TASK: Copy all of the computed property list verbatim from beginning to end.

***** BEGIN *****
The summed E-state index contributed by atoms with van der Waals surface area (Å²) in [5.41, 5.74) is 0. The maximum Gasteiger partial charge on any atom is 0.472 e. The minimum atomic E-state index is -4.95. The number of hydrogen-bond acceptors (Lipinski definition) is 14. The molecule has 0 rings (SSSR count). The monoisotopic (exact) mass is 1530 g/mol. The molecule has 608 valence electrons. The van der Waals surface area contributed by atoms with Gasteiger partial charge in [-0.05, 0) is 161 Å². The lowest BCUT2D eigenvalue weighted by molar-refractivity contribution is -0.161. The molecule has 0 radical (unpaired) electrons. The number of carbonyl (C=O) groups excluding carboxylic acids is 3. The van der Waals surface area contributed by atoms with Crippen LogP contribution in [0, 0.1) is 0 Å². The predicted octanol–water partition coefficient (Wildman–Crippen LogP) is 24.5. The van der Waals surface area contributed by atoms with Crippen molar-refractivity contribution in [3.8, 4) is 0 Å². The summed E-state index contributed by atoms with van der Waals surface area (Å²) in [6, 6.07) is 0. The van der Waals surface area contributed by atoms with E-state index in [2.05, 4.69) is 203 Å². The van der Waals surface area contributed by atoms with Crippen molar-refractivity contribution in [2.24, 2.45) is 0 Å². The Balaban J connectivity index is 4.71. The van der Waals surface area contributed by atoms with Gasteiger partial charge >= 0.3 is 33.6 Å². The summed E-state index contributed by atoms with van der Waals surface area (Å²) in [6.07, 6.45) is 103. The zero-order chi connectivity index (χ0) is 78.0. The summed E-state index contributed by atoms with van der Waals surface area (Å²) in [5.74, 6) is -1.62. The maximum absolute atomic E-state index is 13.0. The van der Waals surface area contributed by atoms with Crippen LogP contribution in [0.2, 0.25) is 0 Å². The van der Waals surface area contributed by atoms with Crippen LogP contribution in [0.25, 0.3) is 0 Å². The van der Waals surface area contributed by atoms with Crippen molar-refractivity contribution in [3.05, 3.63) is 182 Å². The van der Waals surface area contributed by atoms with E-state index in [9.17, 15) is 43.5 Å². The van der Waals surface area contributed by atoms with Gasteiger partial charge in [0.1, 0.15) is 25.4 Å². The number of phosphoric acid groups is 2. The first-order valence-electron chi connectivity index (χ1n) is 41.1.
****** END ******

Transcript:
The summed E-state index contributed by atoms with van der Waals surface area (Å²) in [5.41, 5.74) is 0. The maximum Gasteiger partial charge on any atom is 0.472 e. The minimum atomic E-state index is -4.95. The number of hydrogen-bond acceptors (Lipinski definition) is 14. The molecule has 0 rings (SSSR count). The monoisotopic (exact) mass is 1530 g/mol. The molecule has 608 valence electrons. The van der Waals surface area contributed by atoms with Gasteiger partial charge in [-0.05, 0) is 161 Å². The lowest BCUT2D eigenvalue weighted by molar-refractivity contribution is -0.161. The molecule has 0 radical (unpaired) electrons. The number of carbonyl (C=O) groups excluding carboxylic acids is 3. The van der Waals surface area contributed by atoms with Crippen LogP contribution in [0, 0.1) is 0 Å². The predicted octanol–water partition coefficient (Wildman–Crippen LogP) is 24.5. The van der Waals surface area contributed by atoms with Crippen molar-refractivity contribution in [3.8, 4) is 0 Å². The summed E-state index contributed by atoms with van der Waals surface area (Å²) in [6, 6.07) is 0. The van der Waals surface area contributed by atoms with E-state index in [2.05, 4.69) is 203 Å². The van der Waals surface area contributed by atoms with Crippen molar-refractivity contribution in [2.24, 2.45) is 0 Å². The Balaban J connectivity index is 4.71. The van der Waals surface area contributed by atoms with Gasteiger partial charge >= 0.3 is 33.6 Å². The summed E-state index contributed by atoms with van der Waals surface area (Å²) in [6.07, 6.45) is 103. The zero-order chi connectivity index (χ0) is 78.0. The summed E-state index contributed by atoms with van der Waals surface area (Å²) in [5.74, 6) is -1.62. The maximum absolute atomic E-state index is 13.0. The van der Waals surface area contributed by atoms with Crippen LogP contribution in [0.2, 0.25) is 0 Å². The van der Waals surface area contributed by atoms with Crippen LogP contribution in [0.25, 0.3) is 0 Å². The van der Waals surface area contributed by atoms with Crippen molar-refractivity contribution in [3.05, 3.63) is 182 Å². The van der Waals surface area contributed by atoms with E-state index in [9.17, 15) is 43.5 Å². The van der Waals surface area contributed by atoms with Gasteiger partial charge in [0.1, 0.15) is 25.4 Å². The number of phosphoric acid groups is 2. The first-order valence-electron chi connectivity index (χ1n) is 41.1.